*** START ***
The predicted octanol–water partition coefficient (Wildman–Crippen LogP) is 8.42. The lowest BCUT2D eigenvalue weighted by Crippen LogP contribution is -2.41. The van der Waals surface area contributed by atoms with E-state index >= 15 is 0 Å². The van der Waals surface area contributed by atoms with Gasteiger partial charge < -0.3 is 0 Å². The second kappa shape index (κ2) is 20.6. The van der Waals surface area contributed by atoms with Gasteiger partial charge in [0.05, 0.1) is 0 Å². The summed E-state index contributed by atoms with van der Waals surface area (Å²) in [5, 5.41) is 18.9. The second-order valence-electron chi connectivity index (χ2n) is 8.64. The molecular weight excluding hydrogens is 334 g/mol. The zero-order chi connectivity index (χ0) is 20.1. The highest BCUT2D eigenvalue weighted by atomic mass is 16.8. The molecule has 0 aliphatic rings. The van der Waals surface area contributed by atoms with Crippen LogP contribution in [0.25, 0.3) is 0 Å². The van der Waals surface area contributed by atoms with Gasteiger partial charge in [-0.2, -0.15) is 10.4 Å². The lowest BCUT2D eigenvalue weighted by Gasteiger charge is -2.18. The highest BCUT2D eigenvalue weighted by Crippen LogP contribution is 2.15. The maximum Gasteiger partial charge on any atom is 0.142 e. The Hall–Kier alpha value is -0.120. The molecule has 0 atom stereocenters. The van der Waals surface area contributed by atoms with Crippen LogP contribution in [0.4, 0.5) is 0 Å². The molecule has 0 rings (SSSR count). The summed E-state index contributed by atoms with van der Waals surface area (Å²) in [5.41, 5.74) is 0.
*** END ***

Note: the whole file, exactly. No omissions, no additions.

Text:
The predicted octanol–water partition coefficient (Wildman–Crippen LogP) is 8.42. The lowest BCUT2D eigenvalue weighted by Crippen LogP contribution is -2.41. The van der Waals surface area contributed by atoms with E-state index >= 15 is 0 Å². The van der Waals surface area contributed by atoms with Gasteiger partial charge < -0.3 is 0 Å². The second kappa shape index (κ2) is 20.6. The van der Waals surface area contributed by atoms with Gasteiger partial charge in [0.05, 0.1) is 0 Å². The summed E-state index contributed by atoms with van der Waals surface area (Å²) in [5, 5.41) is 18.9. The second-order valence-electron chi connectivity index (χ2n) is 8.64. The molecular weight excluding hydrogens is 334 g/mol. The zero-order chi connectivity index (χ0) is 20.1. The highest BCUT2D eigenvalue weighted by atomic mass is 16.8. The molecule has 0 aliphatic rings. The van der Waals surface area contributed by atoms with Crippen LogP contribution in [0.25, 0.3) is 0 Å². The van der Waals surface area contributed by atoms with Gasteiger partial charge in [-0.2, -0.15) is 10.4 Å². The lowest BCUT2D eigenvalue weighted by Gasteiger charge is -2.18. The highest BCUT2D eigenvalue weighted by Crippen LogP contribution is 2.15. The maximum Gasteiger partial charge on any atom is 0.142 e. The Hall–Kier alpha value is -0.120. The molecule has 0 atom stereocenters. The van der Waals surface area contributed by atoms with Crippen LogP contribution in [0.4, 0.5) is 0 Å². The molecule has 0 rings (SSSR count). The summed E-state index contributed by atoms with van der Waals surface area (Å²) in [5.41, 5.74) is 0.